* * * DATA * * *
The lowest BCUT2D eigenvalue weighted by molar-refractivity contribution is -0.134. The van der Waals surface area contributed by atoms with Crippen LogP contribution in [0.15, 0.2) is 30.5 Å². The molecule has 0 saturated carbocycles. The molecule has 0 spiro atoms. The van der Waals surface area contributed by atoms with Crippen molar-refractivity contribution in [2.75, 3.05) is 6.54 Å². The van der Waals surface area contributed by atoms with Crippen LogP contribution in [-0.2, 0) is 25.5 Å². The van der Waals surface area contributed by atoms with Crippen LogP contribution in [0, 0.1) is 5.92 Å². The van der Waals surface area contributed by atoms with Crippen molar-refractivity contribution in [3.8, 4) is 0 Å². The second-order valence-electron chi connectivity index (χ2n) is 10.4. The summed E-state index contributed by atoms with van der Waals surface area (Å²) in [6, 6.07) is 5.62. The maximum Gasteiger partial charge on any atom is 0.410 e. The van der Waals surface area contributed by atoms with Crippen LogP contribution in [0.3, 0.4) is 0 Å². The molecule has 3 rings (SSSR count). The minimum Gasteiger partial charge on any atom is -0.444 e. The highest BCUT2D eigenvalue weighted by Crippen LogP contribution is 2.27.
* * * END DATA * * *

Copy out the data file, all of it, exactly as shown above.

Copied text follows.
The lowest BCUT2D eigenvalue weighted by molar-refractivity contribution is -0.134. The van der Waals surface area contributed by atoms with Crippen LogP contribution in [0.15, 0.2) is 30.5 Å². The molecule has 0 saturated carbocycles. The molecule has 0 spiro atoms. The van der Waals surface area contributed by atoms with Crippen molar-refractivity contribution in [2.75, 3.05) is 6.54 Å². The van der Waals surface area contributed by atoms with Crippen LogP contribution in [-0.2, 0) is 25.5 Å². The van der Waals surface area contributed by atoms with Crippen LogP contribution in [0, 0.1) is 5.92 Å². The van der Waals surface area contributed by atoms with Crippen molar-refractivity contribution in [3.8, 4) is 0 Å². The second-order valence-electron chi connectivity index (χ2n) is 10.4. The summed E-state index contributed by atoms with van der Waals surface area (Å²) in [6, 6.07) is 5.62. The maximum Gasteiger partial charge on any atom is 0.410 e. The van der Waals surface area contributed by atoms with Crippen LogP contribution in [0.3, 0.4) is 0 Å². The molecule has 3 rings (SSSR count). The minimum Gasteiger partial charge on any atom is -0.444 e. The highest BCUT2D eigenvalue weighted by Crippen LogP contribution is 2.27.